The Brain That Changes Itself – by Norman Doidge, M.D. Chapter 7 “Pain – The Dark Side of Plasticity”

In Chapter 7, Doidge introduces us to an M.D. whose specialty is neurology, but who also has a Ph.D. in psychology. Though from India, Ramachandran directs the Center for Brain and Cognition at the University of California in San Diego. Using simple devices “Rama” has discovered the secret of phantom limbs and chronic pain. Some people suffer pain even after organs have been removed. “Normal pain, ‘acute pain,’ alerts us to injury or disease by sending a signal to the brain saying, ‘This is where you are hurt – attend to it.’”(p. 180) When the nerves themselves are damaged ‘neuropathic’ pain results with no known cause.

Reading the work of Tim Pons and Edward Taub regarding mind mapping monkeys, Ramanchandran wondered if neuroplasticity would explain phantom pain. “Rama” worked with a 17th year old amputee. First, by blindfolding the young man and then with brain mapping (magnetoencephalography), he was able to determine that the brain map for his phantom arm and face had merged. Some relief was enjoyed by satisfying an itch in the phantom arm by scratching his face. Taub’s team and others have confirmed “Rama’s” conclusion. All of this is so unpredictable because brain maps are dynamic and always changing. “He thinks one reason people get phantom pain is that when a limb is cut off, its map not only shrinks but gets disorganized and stops working properly.” (p. 183)

Other sensations experienced by amputees include the memory of the explosion at the time of injury or pleasant sensations from other body parts or even “frozen” body parts (arms in slings at the time of injury).

Ramachandran then asked himself if these phantom sensations could be “unlearned.” His idea was to fight one illusion with another. By using an open box separated by a mirror an amputee was able to “amputate” the phantom limb. After looking at the mirror image of the phantom limb during 10 minutes a day for 4 weeks, the phantom limb disappeared.

This “body image” extends to other areas. Anorexics imagine they are fat when, in fact, they are near starvation. Others imagine something about their bodies to be wrong. Instead of plastic surgery, they need “’neuroplastic surgery’ to change their body image.” (p. 188) Contrary to conventional wisdom “Rama” believes that pain and body image are created by the brain and projected onto the body. Mothers soothing children and the placebo affect may very well turn down the brain’s pain production. “Ramachandran and Eric Altschuler have shown that the mirror box is effective on other nonphantom problems, such as the paralyzed legs of stroke patients. Mirror therapy differs from Taub’s in that it fools the patient’s brain into thinking he is moving the affected limb, and so it begins to stimulate that limb’s motor program.”(p. 195)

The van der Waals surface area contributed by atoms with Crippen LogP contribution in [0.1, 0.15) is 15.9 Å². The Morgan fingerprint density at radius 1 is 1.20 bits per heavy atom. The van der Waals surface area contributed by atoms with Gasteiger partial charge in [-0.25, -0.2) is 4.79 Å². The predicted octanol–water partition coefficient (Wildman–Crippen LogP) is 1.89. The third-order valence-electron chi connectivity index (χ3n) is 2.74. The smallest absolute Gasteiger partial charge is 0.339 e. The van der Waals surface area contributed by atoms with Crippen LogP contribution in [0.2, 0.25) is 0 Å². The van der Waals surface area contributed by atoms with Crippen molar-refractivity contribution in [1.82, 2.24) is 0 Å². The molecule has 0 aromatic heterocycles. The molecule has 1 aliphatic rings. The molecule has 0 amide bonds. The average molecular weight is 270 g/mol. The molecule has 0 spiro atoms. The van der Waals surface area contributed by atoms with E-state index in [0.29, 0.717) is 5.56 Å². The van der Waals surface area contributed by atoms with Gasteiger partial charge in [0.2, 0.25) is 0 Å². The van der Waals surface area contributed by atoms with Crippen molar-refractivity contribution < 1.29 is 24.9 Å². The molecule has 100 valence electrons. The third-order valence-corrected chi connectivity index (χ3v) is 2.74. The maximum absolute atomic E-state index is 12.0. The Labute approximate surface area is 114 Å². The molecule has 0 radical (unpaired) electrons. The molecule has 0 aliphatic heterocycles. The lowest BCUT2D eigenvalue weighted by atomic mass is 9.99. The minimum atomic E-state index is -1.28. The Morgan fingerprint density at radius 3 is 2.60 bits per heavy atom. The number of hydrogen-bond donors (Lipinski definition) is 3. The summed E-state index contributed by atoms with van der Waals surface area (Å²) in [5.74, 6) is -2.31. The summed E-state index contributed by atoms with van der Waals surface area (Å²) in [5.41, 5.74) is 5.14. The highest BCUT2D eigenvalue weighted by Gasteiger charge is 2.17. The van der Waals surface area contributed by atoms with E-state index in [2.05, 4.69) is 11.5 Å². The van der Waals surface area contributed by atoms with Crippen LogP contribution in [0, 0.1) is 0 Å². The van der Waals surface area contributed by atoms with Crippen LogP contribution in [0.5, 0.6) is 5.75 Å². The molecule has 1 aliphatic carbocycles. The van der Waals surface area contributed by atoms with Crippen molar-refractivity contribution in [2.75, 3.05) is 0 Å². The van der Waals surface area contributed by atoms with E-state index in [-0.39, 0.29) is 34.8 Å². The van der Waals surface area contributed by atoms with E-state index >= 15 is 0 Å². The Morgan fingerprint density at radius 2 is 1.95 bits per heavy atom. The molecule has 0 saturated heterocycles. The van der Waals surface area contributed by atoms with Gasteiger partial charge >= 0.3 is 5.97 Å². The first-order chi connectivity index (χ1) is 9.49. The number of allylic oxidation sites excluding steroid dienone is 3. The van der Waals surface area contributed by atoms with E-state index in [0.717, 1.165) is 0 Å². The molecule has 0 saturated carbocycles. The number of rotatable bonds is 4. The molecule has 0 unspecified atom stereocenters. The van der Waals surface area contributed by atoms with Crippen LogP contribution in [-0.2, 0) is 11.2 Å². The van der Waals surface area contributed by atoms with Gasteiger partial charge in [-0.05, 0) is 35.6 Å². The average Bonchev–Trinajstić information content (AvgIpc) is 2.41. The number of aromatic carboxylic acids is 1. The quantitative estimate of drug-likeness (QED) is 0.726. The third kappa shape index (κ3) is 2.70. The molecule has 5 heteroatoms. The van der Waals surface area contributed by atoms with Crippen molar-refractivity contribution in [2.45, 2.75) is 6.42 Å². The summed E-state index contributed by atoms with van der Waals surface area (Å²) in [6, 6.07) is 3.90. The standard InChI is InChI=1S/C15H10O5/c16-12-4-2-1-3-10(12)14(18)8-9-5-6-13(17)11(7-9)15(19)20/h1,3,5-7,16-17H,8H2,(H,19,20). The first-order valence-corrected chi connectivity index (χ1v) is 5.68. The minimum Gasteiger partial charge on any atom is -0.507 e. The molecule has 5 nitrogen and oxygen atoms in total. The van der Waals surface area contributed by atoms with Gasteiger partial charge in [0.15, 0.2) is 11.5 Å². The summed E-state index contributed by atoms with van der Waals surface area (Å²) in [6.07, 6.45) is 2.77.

Remarkably, the work of neurologists has opened up more understanding of the WONDER of God’s creation, the brain. We have so much more to learn. Do you agree that pain is the dark side of plasticity?

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3 thoughts on “The Brain That Changes Itself – by Norman Doidge, M.D. Chapter 7 “Pain – The Dark Side of Plasticity”

  1. Some people may have been nursing a broken spine for a long period of time and not even know about it. That back pain may have been due to a fall during any sports activity such as basketball, skiing, horse-back riding or a football game wherein you’ve been misdiagnosed with only a broken right arm. However, after the injured arm heals, there seems to have developed an intense back pain that made regular activities such as sleeping and moving around too difficult to do. The pain goes on and would never seem to leave you. Aside from the stress and agony it brings, chronic pain can lead to other serious medical conditions…

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